Can the Gabonese president, struck by a stroke in Saudi Arabia, regain his throne? The rumor machine is racing.
It was done in advance. Since the announcement of the hospitalization in Riyadh (Saudi Arabia) of the head of the Gabonese state Ali Bongo Ondimba, which took place two weeks ago, the rumor mill is running at full speed. Covered as it ought to be through the opacity that cultivates – tactical choice or reflection of intense disorder – the authorities of Libreville, who cling between heavy silences, evasive confidants and milder releases. Gabon, known for centuries, produces at least as much gossip as crude oil or precious wood. The problem is that social networks, both in the country and in the diaspora, increase the tenfold increase in virality.
Selected pieces, picked on the web or on the messenger more or less coded. "ABO" has been transferred to London, to be read here. He succumbed and rested his body, at the request of his wife Sylvia, in Westminster's Westminster mortuary, "learning" elsewhere. Unless he was transferred, in mortal fear, to the Quiron Clinic in Barcelona, where his father and pastor, Omar, died in 2009. Imitated by a Benin TV, the Cameroon private channel Vision 4 also announced the death of the person concerned, who is suspended for six months by Yaoundé's High Authority communications. On Twitter is the recording of a medical conversation that is supposed to lift the veil about the real health of the president that was so badly re-elected in the summer of 2016. The pompom? This close-up photo's of a facial, drooling lips included. Unidentified face but one is asked to attribute to Bongo Jr. …
We calm down. What do we really know? Arrived on October 24 in Riyadh, where he must participate in the Future Investment Initiative, high-tech barnum so dear to the crown prince Mohamed ben Salmane, also known as MBS, Ali Bongo collapses the same night and is hospitalized in emergency King Faisal Hospital. There, as indicated on October 31st The letter of the continentA confidential bimonthly journal dedicated to Africa, its palaces and networks, the patient will be immediately appointed by the neurology department, led by Johns Hopkins University. "A windfall for him", a diplomat known to the Bongo remarks, "unpalatable, he immediately benefited from the expertise of an American neurosurgeon." Then the presence of his French doctor came to his bed.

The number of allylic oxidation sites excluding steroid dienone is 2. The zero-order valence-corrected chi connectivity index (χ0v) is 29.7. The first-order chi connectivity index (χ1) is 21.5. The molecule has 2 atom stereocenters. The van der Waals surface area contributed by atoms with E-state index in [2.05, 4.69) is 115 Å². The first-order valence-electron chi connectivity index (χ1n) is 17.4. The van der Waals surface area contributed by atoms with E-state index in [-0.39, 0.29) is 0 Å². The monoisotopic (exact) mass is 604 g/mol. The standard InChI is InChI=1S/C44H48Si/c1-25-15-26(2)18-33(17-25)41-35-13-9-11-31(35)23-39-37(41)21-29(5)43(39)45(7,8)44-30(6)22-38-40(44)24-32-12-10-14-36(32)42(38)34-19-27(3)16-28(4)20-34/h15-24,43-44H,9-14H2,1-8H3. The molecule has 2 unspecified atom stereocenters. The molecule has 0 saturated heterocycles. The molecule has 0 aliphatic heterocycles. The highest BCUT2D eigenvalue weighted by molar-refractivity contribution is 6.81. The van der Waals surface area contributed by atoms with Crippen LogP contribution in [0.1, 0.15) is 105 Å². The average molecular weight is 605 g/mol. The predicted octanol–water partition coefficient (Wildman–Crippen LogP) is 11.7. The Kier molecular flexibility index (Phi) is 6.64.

"Can not predict consequences"
A "malaise", ransom of "severe fatigue due to the very strong activity in recent months", avoids the president's spokesman. But here it is: the scenario of pumping the passenger pump does not stop. The letter represents a cerebral edema whose resorption requires the patient to be placed in artificial sleep. According to our sources, both the Africans and the French, the son of Omar, who has not left the Saudi capital, have in fact had a very serious stroke (stroke).
Does he regain his physical and intellectual powers? "Probably not in its entirety," advises a West African head of state, "because the shock was hard." "Impossible to predict the aftermath at this stage, a refinement in Paris, those who claim to do it, whether it is an alarming or reassuring circle, all have an agenda." Hear that their words obey calculations about a possible "after" and the place that could be theirs.
"Here's the wait, Libreville trusted a senior official, but we feel like a panic that blows the Bongo clan, and all the formulas are on the table, provided they keep him in power." Right now there's reason to assume that a triumvirate holds the store & # 39 ;. Boss of the intelligence services of the Republican Guard, elite unit of the army, Frédéric Bongo, half brother of Ali, locks the security device.
On the political front it is the president of the presidential cabinet, Brice Laccruche Alihanga, who shatters orders, while the Prime Minister, Emmanuel Issozé Ngondet, manages the current affairs; On 1 November, he was chairman of an interdepartmental board to maintain an appearance of normality. The third man? A woman. The very influential president of the Constitutional Court, Marie-Madeleine Mborantsuo, one of Omar Bongo's countless ex-mistresses, to whom she gave two children. "Laccruche would like to rule solo, remarks a retired ambassador, but Frederic watches over it."
Nobody knows at this moment whether ABO will be able to speak, walk, travel and work normally again. One certainty: if he survived the visit of MBS on October 25th, he can survive everything.